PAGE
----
Tennis elbow is associated with pain on the outer (lateral) part of the elbow and is a fairly common occurrence affecting between 1%-3% of the adult population in the United States. It is most frequently seen in individuals between the ages of 40-50.
Tennis elbow is known to orthopaedic sports medicine specialists as an overload or overuse injury, usually manifesting after continued minor and often unnoticed strain or trauma of the extensor muscles of the forearm. Despite the name tennis elbow, only about 5% of people with the condition can attribute its cause directly to tennis.
“Tennis elbow is another common disorder, called lateral epicondylitis,” says Bruce A. Monaghan, M.D., a board-certified orthopaedic surgeon at Advanced Orthopaedic Centers, specializing in the hand and upper extremity. “Really, what’s really involved is the tendon that comes from your elbow that helps you lift your wrist.”
That tendon is called the extensor carpi radialis brevis (ECRB). It attaches onto the lateral epicondyle, the bony protrusion on the outside of the elbow and joins the muscles of the forearm involved in lifting the wrist and the hand.
What Causes of Tennis Elbow
Overuse of the wrist extensor muscles stemming from repetitive wrist motions or power grips seen in sports or other trades causes microtears near the origin of the ECRB at the lateral epicondyle. The tears lead to swelling and the formation of granulation tissue. Lateral epicondylitis can be seen in many work-related situations such as carpentry, construction, house cleaning, and in the mechanic’s shop.
According to Dr. Monaghan, the location of the ECRB makes proper blood circulation challenging which can result in additional damage to the tendon above and beyond normal use and erosion. “About half an inch away from where (the ECRB) comes off of the bone, it doesn’t have a very good blood supply,” he says. “The normal wear and tear that occurs with any tendon sort of gets out of balance in the area. I like to think of it as Route 295 with the DoT not really fixing the potholes.”
What are the Symptoms of Tennis Elbow?
Individuals with tennis elbow will usually feel discomfort or tenderness on the outer elbow, along the forearm or on the back of the hand. The level of pain can vary: one may feel only a slight discomfort when bending or extending the elbow, or one may experience extreme pain when the elbow is at rest.
The pain can come and go and is often is aggravated when using or twisting the arm.
“It’s very common for tennis elbow to come and go in its symptoms,” confirms Dr. Monaghan. “It’s a very disabling discomfort because every time you use your hand, you want it positioned in a way where you’re using your fingers, and the only way to do that is to fire that tendon. And if it’s not working well, every time you use your hand it hurts.”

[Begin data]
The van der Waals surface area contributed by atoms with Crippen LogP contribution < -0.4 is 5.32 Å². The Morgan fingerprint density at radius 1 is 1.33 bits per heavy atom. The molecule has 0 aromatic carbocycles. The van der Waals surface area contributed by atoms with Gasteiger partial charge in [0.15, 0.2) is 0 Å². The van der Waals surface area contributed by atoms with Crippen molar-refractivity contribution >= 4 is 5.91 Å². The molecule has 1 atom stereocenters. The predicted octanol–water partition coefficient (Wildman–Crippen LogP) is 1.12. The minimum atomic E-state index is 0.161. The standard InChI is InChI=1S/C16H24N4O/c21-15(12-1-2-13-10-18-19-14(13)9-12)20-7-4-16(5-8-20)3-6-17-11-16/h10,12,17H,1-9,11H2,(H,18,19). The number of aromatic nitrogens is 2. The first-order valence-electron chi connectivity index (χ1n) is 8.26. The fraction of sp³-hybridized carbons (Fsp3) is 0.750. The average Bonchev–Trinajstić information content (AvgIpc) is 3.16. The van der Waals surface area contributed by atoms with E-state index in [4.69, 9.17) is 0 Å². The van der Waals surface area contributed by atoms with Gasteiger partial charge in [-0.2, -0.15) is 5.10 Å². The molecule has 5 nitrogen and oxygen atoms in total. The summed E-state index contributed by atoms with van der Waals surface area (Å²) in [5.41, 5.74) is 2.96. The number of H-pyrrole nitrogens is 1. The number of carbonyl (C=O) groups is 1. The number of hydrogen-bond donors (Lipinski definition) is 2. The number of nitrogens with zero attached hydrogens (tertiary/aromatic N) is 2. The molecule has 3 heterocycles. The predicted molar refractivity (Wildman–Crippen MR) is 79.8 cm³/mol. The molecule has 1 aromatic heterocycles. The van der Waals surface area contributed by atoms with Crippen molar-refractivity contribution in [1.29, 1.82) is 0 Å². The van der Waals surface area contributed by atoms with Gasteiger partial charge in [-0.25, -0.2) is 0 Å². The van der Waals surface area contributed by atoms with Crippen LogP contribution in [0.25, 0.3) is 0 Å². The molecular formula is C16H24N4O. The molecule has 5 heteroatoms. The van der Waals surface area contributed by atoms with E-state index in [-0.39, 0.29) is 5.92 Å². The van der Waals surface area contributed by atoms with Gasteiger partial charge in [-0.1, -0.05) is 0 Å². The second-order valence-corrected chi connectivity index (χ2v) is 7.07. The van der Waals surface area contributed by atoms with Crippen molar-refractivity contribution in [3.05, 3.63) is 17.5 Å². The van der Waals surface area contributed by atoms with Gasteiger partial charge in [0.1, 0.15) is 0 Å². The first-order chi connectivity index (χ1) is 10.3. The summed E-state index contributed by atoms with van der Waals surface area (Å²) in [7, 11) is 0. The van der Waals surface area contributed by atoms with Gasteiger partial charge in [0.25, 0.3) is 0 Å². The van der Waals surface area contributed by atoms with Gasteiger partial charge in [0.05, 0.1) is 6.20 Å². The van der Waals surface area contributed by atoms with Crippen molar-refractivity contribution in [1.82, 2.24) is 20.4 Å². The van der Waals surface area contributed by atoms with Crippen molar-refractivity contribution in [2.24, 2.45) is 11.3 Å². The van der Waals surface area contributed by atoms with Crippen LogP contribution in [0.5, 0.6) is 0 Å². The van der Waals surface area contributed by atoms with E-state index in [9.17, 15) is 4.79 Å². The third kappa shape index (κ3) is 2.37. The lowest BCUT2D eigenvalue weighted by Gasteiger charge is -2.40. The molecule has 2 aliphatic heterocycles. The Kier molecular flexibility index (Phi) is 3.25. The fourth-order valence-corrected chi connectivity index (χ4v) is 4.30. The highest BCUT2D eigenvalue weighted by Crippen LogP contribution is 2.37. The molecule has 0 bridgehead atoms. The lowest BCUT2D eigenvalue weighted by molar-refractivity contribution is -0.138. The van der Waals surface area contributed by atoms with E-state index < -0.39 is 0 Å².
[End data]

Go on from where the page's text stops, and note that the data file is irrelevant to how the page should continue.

People with lateral epicondylitis typically experience the following symptoms:
Pain on the outer upper forearm, beneath the elbow; the pain can also echo down the forearm towards the wrist
Discomfort or stiffness when raising, bending or extending the arm like when lifting weights
Pain when holding or gripping objects like a cup or a pen
Discomfort when twisting the arm like turning a doorknob or opening a can
Treating Tennis Elbow
The majority of tennis elbow patients are able to recover from the condition through the use of non-surgical treatment methods. A wide range of conservative treatments exist for tennis elbow, and a multi-disciplinary approach is often used involving your orthopaedic specialist and physical therapists.
Rest and non-prescription pain medicine are usually the first methods employed to heal from tennis elbow. Using a brace on the back side of the forearm can reduce pain and allow stiff and tight muscles and tendons to rest. A doctor may recommend steroid injections to alleviate swelling.
“If you give (tennis elbow) enough time, most people will get better without needing surgery,” says Dr. Monaghan. “A lot of times a cortisone shot in that area will settle down the symptoms and let you get comfortable while you do your healing on your own.”
However, Dr. Monaghan explains that for a certain number of patients, rest and/or steroid injections may not prove effective, and in that case, other therapeutic means are available to patients. “There is a fixed percentage of people where that doesn’t happen,” he says.
“We have a variety of less invasive techniques and surgical techniques that can treat tennis elbow, such as a specialized injection of platelet-rich plasma (PRP), which is your body’s own material that will heal the process. There is also ultrasound-guided release of the tissue with a needle. And then surgery which we can do ultrasonically or with an open incision.”
Surgery to treat tennis elbow is usually considered as a last resort when a patient has persistent symptoms for more than six months that conservative treatments have failed to resolve. The surgeon will make a tiny incision over the elbow and will remove any damaged tissue from the tendon, trim or repair the tendon, or release and reattach the tendon to the bone. It is normally done as outpatient procedure lasting only a few hours with patients able to return home the same day.
Following surgery, working with a physical therapist will be a vital part of the recovery process, to restore full function and mobility of the arm. Patients are usually able to begin gentle stretching and flexibility exercises 1-2 weeks after surgery.
Dr. Monaghan remains confident that healing and recovering from tennis elbow is possible for the vast majority of people. “It’s a very common disorder – I’ve had it myself, I’ve given myself my own cortisone shots and they’ve helped me,” he says. “So it’s a very solvable problem.”